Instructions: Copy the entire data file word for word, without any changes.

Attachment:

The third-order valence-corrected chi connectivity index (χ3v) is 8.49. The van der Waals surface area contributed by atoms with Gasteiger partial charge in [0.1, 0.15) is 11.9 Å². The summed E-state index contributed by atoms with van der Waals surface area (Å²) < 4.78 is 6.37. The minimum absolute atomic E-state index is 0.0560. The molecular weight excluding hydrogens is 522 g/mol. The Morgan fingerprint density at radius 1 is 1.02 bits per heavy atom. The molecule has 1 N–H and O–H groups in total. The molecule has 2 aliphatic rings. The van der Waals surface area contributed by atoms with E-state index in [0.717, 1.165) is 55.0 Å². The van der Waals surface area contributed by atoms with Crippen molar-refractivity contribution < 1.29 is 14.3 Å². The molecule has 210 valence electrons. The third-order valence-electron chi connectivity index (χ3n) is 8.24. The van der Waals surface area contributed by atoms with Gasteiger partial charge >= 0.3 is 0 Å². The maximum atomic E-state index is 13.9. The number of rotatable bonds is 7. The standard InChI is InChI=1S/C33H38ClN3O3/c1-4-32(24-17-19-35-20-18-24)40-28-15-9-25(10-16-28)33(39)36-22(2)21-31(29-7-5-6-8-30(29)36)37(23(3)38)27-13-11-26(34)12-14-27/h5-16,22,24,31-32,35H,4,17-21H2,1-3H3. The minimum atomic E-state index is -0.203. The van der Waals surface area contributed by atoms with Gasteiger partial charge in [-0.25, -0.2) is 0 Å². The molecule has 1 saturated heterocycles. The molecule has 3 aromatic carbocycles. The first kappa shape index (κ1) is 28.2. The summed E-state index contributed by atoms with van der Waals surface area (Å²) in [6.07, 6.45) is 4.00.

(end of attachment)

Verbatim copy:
The third-order valence-corrected chi connectivity index (χ3v) is 8.49. The van der Waals surface area contributed by atoms with Gasteiger partial charge in [0.1, 0.15) is 11.9 Å². The summed E-state index contributed by atoms with van der Waals surface area (Å²) < 4.78 is 6.37. The minimum absolute atomic E-state index is 0.0560. The molecular weight excluding hydrogens is 522 g/mol. The Morgan fingerprint density at radius 1 is 1.02 bits per heavy atom. The molecule has 1 N–H and O–H groups in total. The molecule has 2 aliphatic rings. The van der Waals surface area contributed by atoms with E-state index in [0.717, 1.165) is 55.0 Å². The van der Waals surface area contributed by atoms with Crippen molar-refractivity contribution < 1.29 is 14.3 Å². The molecule has 210 valence electrons. The third-order valence-electron chi connectivity index (χ3n) is 8.24. The van der Waals surface area contributed by atoms with Gasteiger partial charge >= 0.3 is 0 Å². The maximum atomic E-state index is 13.9. The number of rotatable bonds is 7. The standard InChI is InChI=1S/C33H38ClN3O3/c1-4-32(24-17-19-35-20-18-24)40-28-15-9-25(10-16-28)33(39)36-22(2)21-31(29-7-5-6-8-30(29)36)37(23(3)38)27-13-11-26(34)12-14-27/h5-16,22,24,31-32,35H,4,17-21H2,1-3H3. The minimum atomic E-state index is -0.203. The van der Waals surface area contributed by atoms with Gasteiger partial charge in [-0.25, -0.2) is 0 Å². The molecule has 1 saturated heterocycles. The molecule has 3 aromatic carbocycles. The first kappa shape index (κ1) is 28.2. The summed E-state index contributed by atoms with van der Waals surface area (Å²) in [6.07, 6.45) is 4.00.